Suppose you fall ill or, for various reasons, are unable to carry out your regular duties as before. In that case, you can have someone else make decisions on your behalf regarding your finances, property and medical care. This is done by granting power of attorney to the other party, usually referred to as an agent.
As the name suggests, the agent has the power to oversee your estate and make decisions for you. Such powers may vary and are defined by the level of control that you granted the agent over your affairs.
Types of power of attorney
Power of attorney can be durable. Here, the agent is authorized to act as your attorney once you sign the documents and can continue to do so when you become incapacitated. However, it can also be non-durable, where the agent will cease their authority once you become incapacitated.
In addition, the powers of the designated agent may either be general, with extensive control or specific, limited to certain roles and decisions such as health care alone.
You can revoke a power of attorney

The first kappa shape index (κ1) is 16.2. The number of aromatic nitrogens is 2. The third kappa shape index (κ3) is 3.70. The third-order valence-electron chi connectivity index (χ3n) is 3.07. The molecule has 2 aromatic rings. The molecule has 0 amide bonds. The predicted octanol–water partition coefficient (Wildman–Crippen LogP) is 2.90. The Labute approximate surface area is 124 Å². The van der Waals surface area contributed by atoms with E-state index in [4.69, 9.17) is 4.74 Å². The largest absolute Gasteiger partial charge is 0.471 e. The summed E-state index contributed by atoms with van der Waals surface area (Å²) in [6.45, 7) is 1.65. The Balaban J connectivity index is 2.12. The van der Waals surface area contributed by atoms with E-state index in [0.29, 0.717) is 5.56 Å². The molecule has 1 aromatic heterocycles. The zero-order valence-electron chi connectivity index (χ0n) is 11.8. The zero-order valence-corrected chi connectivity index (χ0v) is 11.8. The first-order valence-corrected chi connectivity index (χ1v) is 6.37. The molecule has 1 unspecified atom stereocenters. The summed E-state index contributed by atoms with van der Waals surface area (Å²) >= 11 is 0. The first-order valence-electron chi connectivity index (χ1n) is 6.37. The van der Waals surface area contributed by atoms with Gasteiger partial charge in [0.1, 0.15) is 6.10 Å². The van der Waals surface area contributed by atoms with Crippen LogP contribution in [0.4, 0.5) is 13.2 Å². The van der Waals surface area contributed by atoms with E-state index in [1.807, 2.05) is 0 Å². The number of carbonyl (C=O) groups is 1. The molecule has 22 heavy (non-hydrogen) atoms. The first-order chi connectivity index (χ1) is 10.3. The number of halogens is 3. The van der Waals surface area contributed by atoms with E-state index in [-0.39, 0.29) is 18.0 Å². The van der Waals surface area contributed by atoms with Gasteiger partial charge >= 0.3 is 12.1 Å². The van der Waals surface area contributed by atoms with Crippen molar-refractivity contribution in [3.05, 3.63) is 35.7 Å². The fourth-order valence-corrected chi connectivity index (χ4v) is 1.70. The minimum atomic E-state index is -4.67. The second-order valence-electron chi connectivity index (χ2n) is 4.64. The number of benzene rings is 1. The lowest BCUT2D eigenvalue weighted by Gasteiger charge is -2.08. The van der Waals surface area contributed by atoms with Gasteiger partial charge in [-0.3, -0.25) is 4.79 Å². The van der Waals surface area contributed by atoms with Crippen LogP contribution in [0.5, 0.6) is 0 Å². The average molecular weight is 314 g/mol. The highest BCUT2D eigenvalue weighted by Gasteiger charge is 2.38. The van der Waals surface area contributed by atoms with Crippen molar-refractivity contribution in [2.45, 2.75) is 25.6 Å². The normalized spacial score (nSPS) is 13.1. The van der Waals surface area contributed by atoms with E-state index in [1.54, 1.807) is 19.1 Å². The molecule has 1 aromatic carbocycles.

For any reason whatsoever, including a change of mind, you can revoke a power of attorney granted to your agent. Other instances may include their unavailability, death or a change in the relationship between both of you.
You can revoke a power of attorney by:
- Signing a new power of attorney which replaces all other existing power of attorney.
- Writing to revoke the power of attorney whereby you inform the agent, fill in the revocation papers and sign them in the presence of a notary.
- By destroying it, in case no one else besides yourself has a copy, including the agent.
Understanding the legalities of a power of attorney could save you a lot of headaches when navigating the sometimes complex state laws, which vary depending on your jurisdiction.